ASN Wikibase Occurrence # 38431
Last updated: 23 December 2014
This information is added by users of ASN. Neither ASN nor the Flight Safety Foundation are responsible for the completeness or correctness of this information. If you feel this information is incomplete or incorrect, you can submit corrected information.
Date:22-OCT-1999
Time:1815
Type:Silhouette image of generic KR2 model; specific model in this crash may look slightly different
Rand Robinson KR-2
Owner/operator:private
Registration: N7057V
C/n / msn: KR-2-6672
Fatalities:Fatalities: 1 / Occupants: 1
Other fatalities:0
Airplane damage: Written off (damaged beyond repair)
Location:Denison, IA -   United States of America
Phase: En route
Nature:Private
Departure airport:Ottumwa, IA (OTM)
Destination airport:Highmore, SD (9D0)
Narrative:
A witness said the accident pilot had flown with another pilot earlier in the day and flew at a 'lower altitude, in the bumps, where the groundspeed was higher.' The witness said, 'They also mentioned that while down low, after hitting a bump, the ELT (emergency locator transmitter) activated.' The witness stated that on the accident flight the pilot indicated he was going to climb higher, be out of the turbulence, and accept the slow groundspeed. A witness in the Carroll, Iowa area stated he saw the airplane fly overhead on a northwest heading, in windy and gusty conditions, and saw the airplane fly below the top of a corncrib. Another witness saw the plane clear the 25 to 30 feet powerlines by a couple feet. A third witness said the weather was very windy and the airplane flew overhead at 2 tree lengths of 35 feet. At 1825, the weather was: Wind 320 degrees at 14 knots gusting to 18 knots; visibility 10 statute miles; sky condition clear; temperature 10 degrees C; dew point -3 degrees C; altimeter 30.15 inches of mercury. At 1815, the altitude and azimuth of the sun to be -9.2 degrees and 263.2 degrees respectively. Civil twilight was 1858. An on-scene examination of the accident revealed the wreckage distribution was in the northwest direction. The terrain in the accident site rose to the northwest and north. No preimpact anomalies were found. The pilot was fatally injured. CAUSE: the pilot not maintaining altitude/clearance from rising terrain and the intentional low altitude flight. Factors were the known turbulence, rising terrain, and the inadequate in-flight decision to fly at low altitudes.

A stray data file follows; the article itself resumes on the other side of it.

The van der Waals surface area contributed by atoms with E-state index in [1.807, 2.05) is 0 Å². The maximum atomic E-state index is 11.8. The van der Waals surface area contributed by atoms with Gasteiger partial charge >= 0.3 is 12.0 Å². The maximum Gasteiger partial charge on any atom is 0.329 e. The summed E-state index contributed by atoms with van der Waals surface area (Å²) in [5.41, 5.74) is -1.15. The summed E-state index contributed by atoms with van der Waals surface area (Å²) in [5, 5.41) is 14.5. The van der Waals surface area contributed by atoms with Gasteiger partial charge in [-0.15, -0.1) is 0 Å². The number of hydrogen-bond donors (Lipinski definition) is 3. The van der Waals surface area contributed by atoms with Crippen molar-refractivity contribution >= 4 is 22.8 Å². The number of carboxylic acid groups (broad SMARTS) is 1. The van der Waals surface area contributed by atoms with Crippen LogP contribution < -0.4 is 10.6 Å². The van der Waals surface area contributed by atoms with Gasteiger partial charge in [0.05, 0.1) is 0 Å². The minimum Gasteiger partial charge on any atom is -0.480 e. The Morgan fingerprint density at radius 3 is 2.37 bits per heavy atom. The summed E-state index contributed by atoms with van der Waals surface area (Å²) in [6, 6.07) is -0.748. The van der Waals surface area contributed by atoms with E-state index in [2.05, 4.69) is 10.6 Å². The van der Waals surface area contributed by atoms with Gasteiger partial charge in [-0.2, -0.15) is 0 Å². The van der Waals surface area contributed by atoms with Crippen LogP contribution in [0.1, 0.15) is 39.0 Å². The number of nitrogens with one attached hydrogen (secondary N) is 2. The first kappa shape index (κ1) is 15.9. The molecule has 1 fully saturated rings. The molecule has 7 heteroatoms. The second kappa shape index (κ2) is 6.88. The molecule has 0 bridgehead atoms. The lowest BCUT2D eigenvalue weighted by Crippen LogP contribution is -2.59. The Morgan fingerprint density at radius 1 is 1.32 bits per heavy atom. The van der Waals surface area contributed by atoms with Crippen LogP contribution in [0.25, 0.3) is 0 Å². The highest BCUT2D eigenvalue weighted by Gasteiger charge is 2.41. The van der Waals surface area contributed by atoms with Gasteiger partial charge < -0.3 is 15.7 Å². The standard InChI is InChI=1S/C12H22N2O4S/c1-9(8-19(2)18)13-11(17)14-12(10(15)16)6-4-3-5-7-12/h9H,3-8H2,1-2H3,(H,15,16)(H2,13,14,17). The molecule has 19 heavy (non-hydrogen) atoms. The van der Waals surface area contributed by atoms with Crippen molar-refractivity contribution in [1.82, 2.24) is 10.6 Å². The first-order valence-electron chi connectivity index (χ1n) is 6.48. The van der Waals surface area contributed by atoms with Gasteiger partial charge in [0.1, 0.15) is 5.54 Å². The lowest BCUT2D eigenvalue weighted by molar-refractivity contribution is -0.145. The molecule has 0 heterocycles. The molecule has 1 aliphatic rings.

Sources:
NTSB: http://www.ntsb.gov/ntsb/brief.asp?ev_id=20001212X19925


Revision history:

Date/timeContributorUpdates
24-Oct-2008 10:30 ASN archive Added
Number of views: 871

Corrections or additions? ... Edit this accident description